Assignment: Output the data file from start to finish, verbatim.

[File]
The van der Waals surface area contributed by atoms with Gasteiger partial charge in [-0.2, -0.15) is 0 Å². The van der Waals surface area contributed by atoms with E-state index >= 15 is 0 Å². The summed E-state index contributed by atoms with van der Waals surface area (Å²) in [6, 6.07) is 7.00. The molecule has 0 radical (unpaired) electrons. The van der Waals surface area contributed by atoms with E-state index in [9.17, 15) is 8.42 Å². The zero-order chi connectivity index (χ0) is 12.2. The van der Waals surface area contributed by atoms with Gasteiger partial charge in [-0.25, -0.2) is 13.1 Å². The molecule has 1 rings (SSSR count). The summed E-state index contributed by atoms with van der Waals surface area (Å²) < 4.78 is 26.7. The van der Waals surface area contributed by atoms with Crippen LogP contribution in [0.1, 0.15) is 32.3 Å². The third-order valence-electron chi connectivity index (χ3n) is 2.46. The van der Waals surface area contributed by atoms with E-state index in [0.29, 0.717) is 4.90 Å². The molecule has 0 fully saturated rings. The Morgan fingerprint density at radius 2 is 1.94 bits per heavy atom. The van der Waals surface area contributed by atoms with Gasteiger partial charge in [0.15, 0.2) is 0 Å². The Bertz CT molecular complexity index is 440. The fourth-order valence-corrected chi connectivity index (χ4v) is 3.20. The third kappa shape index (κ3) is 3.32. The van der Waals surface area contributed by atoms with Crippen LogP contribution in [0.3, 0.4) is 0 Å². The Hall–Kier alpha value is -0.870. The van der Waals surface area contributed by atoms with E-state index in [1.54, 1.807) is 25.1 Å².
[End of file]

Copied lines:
The van der Waals surface area contributed by atoms with Gasteiger partial charge in [-0.2, -0.15) is 0 Å². The van der Waals surface area contributed by atoms with E-state index >= 15 is 0 Å². The summed E-state index contributed by atoms with van der Waals surface area (Å²) in [6, 6.07) is 7.00. The molecule has 0 radical (unpaired) electrons. The van der Waals surface area contributed by atoms with E-state index in [9.17, 15) is 8.42 Å². The zero-order chi connectivity index (χ0) is 12.2. The van der Waals surface area contributed by atoms with Gasteiger partial charge in [-0.25, -0.2) is 13.1 Å². The molecule has 1 rings (SSSR count). The summed E-state index contributed by atoms with van der Waals surface area (Å²) < 4.78 is 26.7. The van der Waals surface area contributed by atoms with Crippen LogP contribution in [0.1, 0.15) is 32.3 Å². The third-order valence-electron chi connectivity index (χ3n) is 2.46. The van der Waals surface area contributed by atoms with E-state index in [0.29, 0.717) is 4.90 Å². The molecule has 0 fully saturated rings. The Morgan fingerprint density at radius 2 is 1.94 bits per heavy atom. The van der Waals surface area contributed by atoms with Gasteiger partial charge in [0.15, 0.2) is 0 Å². The Bertz CT molecular complexity index is 440. The fourth-order valence-corrected chi connectivity index (χ4v) is 3.20. The third kappa shape index (κ3) is 3.32. The van der Waals surface area contributed by atoms with Crippen LogP contribution in [0.3, 0.4) is 0 Å². The Hall–Kier alpha value is -0.870. The van der Waals surface area contributed by atoms with E-state index in [1.54, 1.807) is 25.1 Å².